18. Thereafter, on August 10, 2012, it is found that the complainant, continuing to invoke his standing as a grievant, again communicated with the Grievance/Appeal Liaison, requesting that the two reports be released to him immediately.
19. It is found that, on August 13, 2012, the Grievance/Appeal Liaison responded to the complainant that, due to the nature of the findings of the HCAC and the decision of Dr. Austin, “both reports are considered performance evaluations of a faculty member of a Connecticut institution of higher learning and as such, are protected from release to anyone other than the person’s supervisor unless the person gives permission in writing.” It is found that the Grievance/Appeal Liaison further informed the complainant, that without Dr. Lieberman’s consent to disclosure, she was unable to release either the HCAC report or Dr. Austin’s written decision to him.
20. It is found that, ten days following the August 13, 2012 correspondence, the complainant requested copies of the records pursuant to the FOI Act. (See ¶ 2, above).
21. It is the respondents’ position that, while UCHC grievance process was triggered by the filing of grievance, the records resulting from the process, that being the HCAC’s recommendation and Dr. Austin’s written decision, could be construed as performance reviews of Dr. Lieberman. The respondents’ FOI Officer readily conceded in his denial letter that the construction being applied to Conn. Gen. Stat. §10a-154a in this case was broad. He also testified credibly that he had lingering concerns about the application of §10a-154a to the records at issue and, because he not completely sure whether the records were covered by the protection of the statute, he denied the complainant’s request because he wanted to err on the side of preserving confidentiality.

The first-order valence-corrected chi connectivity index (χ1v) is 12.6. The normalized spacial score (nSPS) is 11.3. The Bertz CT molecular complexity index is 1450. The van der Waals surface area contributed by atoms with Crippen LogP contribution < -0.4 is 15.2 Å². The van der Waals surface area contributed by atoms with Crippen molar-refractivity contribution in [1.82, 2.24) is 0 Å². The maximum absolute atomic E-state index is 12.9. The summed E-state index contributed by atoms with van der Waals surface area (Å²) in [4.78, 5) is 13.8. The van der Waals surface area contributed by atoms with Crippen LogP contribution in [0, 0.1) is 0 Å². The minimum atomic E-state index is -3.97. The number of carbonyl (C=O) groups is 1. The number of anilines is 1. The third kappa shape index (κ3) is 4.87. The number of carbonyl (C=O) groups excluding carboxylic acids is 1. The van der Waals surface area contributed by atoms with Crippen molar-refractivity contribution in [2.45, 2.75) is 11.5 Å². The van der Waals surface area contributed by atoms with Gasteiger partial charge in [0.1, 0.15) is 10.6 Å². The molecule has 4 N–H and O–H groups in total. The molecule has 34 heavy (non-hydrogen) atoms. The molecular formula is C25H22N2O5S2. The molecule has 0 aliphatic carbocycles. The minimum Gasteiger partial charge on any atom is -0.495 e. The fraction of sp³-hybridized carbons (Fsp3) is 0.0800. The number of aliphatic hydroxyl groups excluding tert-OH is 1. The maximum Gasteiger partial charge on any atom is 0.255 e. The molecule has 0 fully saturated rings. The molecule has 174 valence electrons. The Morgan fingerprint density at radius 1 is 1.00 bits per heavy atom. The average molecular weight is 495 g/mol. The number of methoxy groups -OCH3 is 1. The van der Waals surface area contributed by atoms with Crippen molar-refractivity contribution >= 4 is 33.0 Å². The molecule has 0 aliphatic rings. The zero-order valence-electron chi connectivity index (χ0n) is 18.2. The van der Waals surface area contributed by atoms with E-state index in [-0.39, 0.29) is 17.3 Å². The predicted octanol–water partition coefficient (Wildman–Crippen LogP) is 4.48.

22. At the close of the hearing on the matter, the respondents’ FOI Officer submitted the records described in paragraph 2, above, to the Commission for an in camera inspection (hereinafter the “in camera records”). The in camera records submitted consist of one four-page letter from the HCAC dated April 13, 2012, and one one-page letter from Dr. Austin dated August 14, 2012.
23. On February 14, 2013, the complainant filed a motion requesting that the Commission order the respondents to authenticate that the records submitted for in camera submission are final versions of the HCAC written recommendation and Dr. Austin’s written decision with regard to such recommendation. On February 25, 2013, the hearing officer ordered the respondents to resubmit the in camera records with proof, such as an affidavit, verifying the records’ authenticity.
24. On March 6, 2013, the respondents complied with the above-described order, and it is found that the records that were submitted for in camera inspection on February 5, 2013 were correct and accurate versions of the requested records.1
On March 6, 2013, the respondents filed a motion to strike the complainant's motion for authentication from the administrative record because it contained irrelevant, inaccurate and unverified information. Because there is no mechanism to remove a filing from the administrative record once it is delivered to the Commission, the respondents' motion to strike was denied. However, the Commission agrees with the respondents that much of the content of the motion was unnecessary to achieve its stated purpose, which was the establishment that accurate versions of the requested records had been submitted for in camera inspection. The respondents have gone above and beyond what was asked of them, submitting two affidavits with the Commission to authenticate the in camera submission. The Commission appreciates the respondents' cooperation throughout this process.